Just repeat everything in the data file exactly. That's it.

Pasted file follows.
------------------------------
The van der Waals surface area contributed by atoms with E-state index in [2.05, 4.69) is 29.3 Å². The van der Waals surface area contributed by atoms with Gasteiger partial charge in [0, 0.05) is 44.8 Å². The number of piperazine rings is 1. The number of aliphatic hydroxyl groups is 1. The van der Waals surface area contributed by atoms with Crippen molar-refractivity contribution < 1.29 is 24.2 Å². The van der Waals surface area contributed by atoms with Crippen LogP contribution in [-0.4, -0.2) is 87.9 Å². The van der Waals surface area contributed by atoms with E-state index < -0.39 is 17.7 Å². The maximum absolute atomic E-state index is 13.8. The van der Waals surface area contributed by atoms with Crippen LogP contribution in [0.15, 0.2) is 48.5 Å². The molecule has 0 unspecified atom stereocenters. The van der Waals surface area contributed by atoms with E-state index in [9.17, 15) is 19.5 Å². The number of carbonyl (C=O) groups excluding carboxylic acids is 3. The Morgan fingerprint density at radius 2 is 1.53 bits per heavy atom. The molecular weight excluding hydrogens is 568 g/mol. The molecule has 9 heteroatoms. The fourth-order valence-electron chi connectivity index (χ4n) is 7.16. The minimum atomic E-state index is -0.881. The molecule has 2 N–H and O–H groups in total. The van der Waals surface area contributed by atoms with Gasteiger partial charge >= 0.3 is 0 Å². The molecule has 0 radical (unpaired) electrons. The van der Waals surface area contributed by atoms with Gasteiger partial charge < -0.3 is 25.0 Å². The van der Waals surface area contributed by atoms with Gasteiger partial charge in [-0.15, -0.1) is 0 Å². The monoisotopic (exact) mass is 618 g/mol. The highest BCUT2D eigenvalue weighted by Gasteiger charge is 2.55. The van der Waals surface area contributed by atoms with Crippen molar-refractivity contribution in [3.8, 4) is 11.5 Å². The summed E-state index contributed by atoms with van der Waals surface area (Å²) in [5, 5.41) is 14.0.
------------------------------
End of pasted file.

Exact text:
The van der Waals surface area contributed by atoms with E-state index in [2.05, 4.69) is 29.3 Å². The van der Waals surface area contributed by atoms with Gasteiger partial charge in [0, 0.05) is 44.8 Å². The number of piperazine rings is 1. The number of aliphatic hydroxyl groups is 1. The van der Waals surface area contributed by atoms with Crippen molar-refractivity contribution < 1.29 is 24.2 Å². The van der Waals surface area contributed by atoms with Crippen LogP contribution in [-0.4, -0.2) is 87.9 Å². The van der Waals surface area contributed by atoms with E-state index < -0.39 is 17.7 Å². The maximum absolute atomic E-state index is 13.8. The van der Waals surface area contributed by atoms with Crippen LogP contribution in [0.15, 0.2) is 48.5 Å². The molecule has 0 unspecified atom stereocenters. The van der Waals surface area contributed by atoms with E-state index in [9.17, 15) is 19.5 Å². The number of carbonyl (C=O) groups excluding carboxylic acids is 3. The Morgan fingerprint density at radius 2 is 1.53 bits per heavy atom. The molecular weight excluding hydrogens is 568 g/mol. The molecule has 9 heteroatoms. The fourth-order valence-electron chi connectivity index (χ4n) is 7.16. The minimum atomic E-state index is -0.881. The molecule has 2 N–H and O–H groups in total. The van der Waals surface area contributed by atoms with Gasteiger partial charge >= 0.3 is 0 Å². The molecule has 0 radical (unpaired) electrons. The van der Waals surface area contributed by atoms with Gasteiger partial charge < -0.3 is 25.0 Å². The van der Waals surface area contributed by atoms with Gasteiger partial charge in [-0.15, -0.1) is 0 Å². The monoisotopic (exact) mass is 618 g/mol. The highest BCUT2D eigenvalue weighted by Gasteiger charge is 2.55. The van der Waals surface area contributed by atoms with Crippen molar-refractivity contribution in [3.8, 4) is 11.5 Å². The summed E-state index contributed by atoms with van der Waals surface area (Å²) in [5, 5.41) is 14.0.